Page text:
Kim and Bullard (2001) performed an experimental study on the shutdown and start-up characteristics of a residential split system air conditioner with a capillary tube using a near azeotropic binary mixture of R-410A.
Deviations of Compressor Power Consumptions at 70% Charge, 47[degrees]F (8.3[degrees]C) Charge, Outdoor Indoor Airflow Rate, cfm Temperature 70%, 47[degrees]F 1750 1500 1300 1100 (8.3[degrees]C) Uniform refrigerant -3.2% -1.2% -1.5% -6.2% flow distribution Non-uniform -1.9% -2.5% -3.4% -3.7% refrigerant flow distribution The non-uniform refrigerant mass flow distribution presented in Figure 11 was used for system simulations of all cases having two-phase refrigerant exiting the capillary tubes. Table 11 presents the deviations between the predicted and measured total heating capacities for the cases having two-phase condenser exits.
A majority of the experimental research on diabatic capillary tubes was conducted on lateral arrangement.
One of the most broadly used methods was proposed by Yu and Cheng [23]; their model was developed based on the tortuous fractal capillary tube model, although no empirical parameters were introduced in their model.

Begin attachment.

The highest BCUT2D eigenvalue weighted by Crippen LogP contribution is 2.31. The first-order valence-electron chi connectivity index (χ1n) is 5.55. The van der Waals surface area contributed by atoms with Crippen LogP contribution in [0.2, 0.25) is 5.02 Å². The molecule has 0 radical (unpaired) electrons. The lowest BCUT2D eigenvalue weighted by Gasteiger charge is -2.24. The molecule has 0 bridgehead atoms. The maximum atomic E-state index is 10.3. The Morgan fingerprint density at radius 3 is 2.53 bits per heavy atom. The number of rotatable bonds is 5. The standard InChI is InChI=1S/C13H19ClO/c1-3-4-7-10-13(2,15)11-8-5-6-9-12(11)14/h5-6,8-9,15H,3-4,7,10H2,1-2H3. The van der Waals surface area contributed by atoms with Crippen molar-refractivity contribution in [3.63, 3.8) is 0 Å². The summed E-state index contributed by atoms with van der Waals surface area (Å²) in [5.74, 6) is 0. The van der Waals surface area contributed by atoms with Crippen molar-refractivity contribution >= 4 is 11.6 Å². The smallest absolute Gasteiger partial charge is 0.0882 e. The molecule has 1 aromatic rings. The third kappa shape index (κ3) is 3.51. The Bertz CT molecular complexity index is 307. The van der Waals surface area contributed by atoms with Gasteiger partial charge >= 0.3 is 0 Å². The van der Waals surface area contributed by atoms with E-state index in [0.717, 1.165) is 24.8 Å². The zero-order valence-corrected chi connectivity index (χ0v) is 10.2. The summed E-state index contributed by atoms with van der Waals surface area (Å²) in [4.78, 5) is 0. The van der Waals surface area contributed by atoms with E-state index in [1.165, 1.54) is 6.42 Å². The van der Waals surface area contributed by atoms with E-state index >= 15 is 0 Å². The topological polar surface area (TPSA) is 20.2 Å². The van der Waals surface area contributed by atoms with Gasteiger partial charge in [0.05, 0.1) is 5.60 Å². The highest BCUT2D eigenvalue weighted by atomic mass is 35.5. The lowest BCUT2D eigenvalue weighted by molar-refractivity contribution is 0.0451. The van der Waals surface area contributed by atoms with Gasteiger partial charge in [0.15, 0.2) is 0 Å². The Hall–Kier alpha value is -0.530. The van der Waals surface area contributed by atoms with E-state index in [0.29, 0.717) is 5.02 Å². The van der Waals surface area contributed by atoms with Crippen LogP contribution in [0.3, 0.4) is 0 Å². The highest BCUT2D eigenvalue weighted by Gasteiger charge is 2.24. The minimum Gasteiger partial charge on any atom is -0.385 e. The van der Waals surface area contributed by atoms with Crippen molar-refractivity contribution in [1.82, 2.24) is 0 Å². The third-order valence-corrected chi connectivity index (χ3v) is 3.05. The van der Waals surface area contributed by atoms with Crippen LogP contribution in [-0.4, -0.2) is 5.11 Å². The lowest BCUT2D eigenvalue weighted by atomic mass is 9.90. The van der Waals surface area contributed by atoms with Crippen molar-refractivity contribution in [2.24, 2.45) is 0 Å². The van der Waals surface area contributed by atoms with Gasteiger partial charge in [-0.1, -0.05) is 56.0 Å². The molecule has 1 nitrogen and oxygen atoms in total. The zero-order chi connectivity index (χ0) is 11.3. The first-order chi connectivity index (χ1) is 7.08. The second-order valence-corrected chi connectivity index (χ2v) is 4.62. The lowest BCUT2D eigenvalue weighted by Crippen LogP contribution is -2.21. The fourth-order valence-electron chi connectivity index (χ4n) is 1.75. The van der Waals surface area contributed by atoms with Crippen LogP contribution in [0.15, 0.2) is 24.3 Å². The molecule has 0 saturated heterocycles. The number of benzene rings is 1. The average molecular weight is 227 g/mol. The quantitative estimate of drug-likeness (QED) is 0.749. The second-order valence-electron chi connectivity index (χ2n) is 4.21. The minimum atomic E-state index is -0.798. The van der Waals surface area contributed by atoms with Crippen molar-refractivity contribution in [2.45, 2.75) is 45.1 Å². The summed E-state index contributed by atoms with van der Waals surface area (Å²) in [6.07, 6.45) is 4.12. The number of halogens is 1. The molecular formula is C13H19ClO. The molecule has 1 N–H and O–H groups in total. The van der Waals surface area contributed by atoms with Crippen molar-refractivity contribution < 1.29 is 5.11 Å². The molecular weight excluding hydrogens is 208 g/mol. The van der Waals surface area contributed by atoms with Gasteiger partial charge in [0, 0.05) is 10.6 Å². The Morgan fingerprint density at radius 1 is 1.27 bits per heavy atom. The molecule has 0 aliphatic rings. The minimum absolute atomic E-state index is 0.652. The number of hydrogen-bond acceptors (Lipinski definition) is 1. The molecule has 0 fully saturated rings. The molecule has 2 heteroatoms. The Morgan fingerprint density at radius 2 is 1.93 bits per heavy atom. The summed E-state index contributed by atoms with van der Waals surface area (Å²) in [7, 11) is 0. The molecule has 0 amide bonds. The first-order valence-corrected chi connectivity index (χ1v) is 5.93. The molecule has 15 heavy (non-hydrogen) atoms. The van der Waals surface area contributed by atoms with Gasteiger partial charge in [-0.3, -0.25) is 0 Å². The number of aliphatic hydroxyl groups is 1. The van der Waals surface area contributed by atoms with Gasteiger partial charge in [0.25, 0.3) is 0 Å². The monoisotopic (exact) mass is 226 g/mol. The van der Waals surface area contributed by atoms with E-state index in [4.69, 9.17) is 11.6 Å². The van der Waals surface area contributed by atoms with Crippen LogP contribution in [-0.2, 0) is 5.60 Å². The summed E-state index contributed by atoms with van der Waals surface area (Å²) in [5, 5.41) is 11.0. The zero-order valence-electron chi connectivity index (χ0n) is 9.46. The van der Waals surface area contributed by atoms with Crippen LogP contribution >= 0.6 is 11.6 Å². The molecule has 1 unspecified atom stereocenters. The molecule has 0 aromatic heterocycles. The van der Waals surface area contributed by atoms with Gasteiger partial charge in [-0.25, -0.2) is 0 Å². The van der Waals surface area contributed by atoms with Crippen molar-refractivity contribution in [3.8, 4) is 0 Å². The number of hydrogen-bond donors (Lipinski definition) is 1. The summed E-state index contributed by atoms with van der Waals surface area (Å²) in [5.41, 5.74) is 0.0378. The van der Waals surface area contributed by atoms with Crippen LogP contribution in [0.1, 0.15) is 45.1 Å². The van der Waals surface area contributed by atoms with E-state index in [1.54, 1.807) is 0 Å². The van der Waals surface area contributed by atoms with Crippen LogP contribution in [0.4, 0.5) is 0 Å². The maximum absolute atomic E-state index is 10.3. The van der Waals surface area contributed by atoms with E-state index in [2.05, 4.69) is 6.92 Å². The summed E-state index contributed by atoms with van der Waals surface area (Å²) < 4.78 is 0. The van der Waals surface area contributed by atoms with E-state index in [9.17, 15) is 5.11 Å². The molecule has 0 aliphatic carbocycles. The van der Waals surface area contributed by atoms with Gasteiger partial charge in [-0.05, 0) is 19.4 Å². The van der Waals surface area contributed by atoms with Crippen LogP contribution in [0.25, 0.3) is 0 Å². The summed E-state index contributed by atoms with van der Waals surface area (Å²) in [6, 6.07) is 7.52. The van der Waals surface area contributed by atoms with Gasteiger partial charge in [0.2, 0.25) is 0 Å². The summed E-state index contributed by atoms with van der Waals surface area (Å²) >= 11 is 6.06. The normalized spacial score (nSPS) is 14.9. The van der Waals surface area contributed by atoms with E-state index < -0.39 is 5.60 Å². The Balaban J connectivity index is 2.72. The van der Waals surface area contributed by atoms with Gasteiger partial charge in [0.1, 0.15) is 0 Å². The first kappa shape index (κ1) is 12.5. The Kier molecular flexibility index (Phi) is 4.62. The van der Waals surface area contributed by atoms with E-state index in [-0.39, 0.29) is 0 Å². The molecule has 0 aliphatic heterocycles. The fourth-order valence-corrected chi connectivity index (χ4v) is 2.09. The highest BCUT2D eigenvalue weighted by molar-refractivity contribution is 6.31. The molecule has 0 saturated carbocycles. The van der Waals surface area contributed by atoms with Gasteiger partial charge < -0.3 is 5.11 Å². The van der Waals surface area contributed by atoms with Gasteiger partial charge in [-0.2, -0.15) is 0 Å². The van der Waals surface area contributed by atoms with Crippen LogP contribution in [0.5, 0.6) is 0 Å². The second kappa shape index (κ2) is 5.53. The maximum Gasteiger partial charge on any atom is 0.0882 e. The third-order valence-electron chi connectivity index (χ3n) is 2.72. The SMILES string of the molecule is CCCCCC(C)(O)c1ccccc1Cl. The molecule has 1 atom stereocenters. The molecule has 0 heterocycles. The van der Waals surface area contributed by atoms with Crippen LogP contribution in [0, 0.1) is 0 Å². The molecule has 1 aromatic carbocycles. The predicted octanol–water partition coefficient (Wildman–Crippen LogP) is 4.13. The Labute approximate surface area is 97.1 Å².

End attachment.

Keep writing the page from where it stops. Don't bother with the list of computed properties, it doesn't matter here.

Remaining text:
Hands-on (manual processing) capillary tubes (Table 2):
The drop-in replacement entailed oil change (in the R-22 unit), charge optimization, and capillary tube length optimization.
The Quantitative Buffy Coat (QBC) technique involves the use of special fluorochrome dye to highlight malaria parasite at predictable location of a specially prepared capillary tube. This method, though faster and easier is however much more costly and species identification is difficult by this technique.[2] This study was carried out in a teaching hospital in North-east India to evaluate the QBC technique against the conventional Giemsa stained smears in diagnosis of malaria parasite.
The system uses special C[O.sub.2] solenoid valves to time the injection of LC[O.sub.2] through stainless steel capillary tubes inserted into small chambers in the metal of the mold.
Linde's spot-cooling method uses liquid CO, injected in controlled pulses through tiny capillary tubes inserted into the mold cores or wherever extra cooling is needed.